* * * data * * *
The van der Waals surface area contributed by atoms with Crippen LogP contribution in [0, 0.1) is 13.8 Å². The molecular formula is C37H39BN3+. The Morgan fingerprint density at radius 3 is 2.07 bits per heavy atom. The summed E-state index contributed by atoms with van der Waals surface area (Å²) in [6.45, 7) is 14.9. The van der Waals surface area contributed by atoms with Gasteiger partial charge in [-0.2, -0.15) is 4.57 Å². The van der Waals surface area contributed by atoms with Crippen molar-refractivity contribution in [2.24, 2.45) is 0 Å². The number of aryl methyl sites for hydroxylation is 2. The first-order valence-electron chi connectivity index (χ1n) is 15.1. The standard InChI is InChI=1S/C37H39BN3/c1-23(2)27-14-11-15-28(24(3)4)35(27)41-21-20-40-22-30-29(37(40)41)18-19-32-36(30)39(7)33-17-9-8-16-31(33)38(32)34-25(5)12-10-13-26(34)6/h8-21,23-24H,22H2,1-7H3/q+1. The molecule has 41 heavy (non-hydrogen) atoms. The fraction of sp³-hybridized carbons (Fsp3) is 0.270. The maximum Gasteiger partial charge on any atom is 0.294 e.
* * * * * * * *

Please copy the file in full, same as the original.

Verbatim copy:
The van der Waals surface area contributed by atoms with Crippen LogP contribution in [0, 0.1) is 13.8 Å². The molecular formula is C37H39BN3+. The Morgan fingerprint density at radius 3 is 2.07 bits per heavy atom. The summed E-state index contributed by atoms with van der Waals surface area (Å²) in [6.45, 7) is 14.9. The van der Waals surface area contributed by atoms with Gasteiger partial charge in [-0.2, -0.15) is 4.57 Å². The van der Waals surface area contributed by atoms with Crippen molar-refractivity contribution in [2.24, 2.45) is 0 Å². The number of aryl methyl sites for hydroxylation is 2. The first-order valence-electron chi connectivity index (χ1n) is 15.1. The standard InChI is InChI=1S/C37H39BN3/c1-23(2)27-14-11-15-28(24(3)4)35(27)41-21-20-40-22-30-29(37(40)41)18-19-32-36(30)39(7)33-17-9-8-16-31(33)38(32)34-25(5)12-10-13-26(34)6/h8-21,23-24H,22H2,1-7H3/q+1. The molecule has 41 heavy (non-hydrogen) atoms. The fraction of sp³-hybridized carbons (Fsp3) is 0.270. The maximum Gasteiger partial charge on any atom is 0.294 e.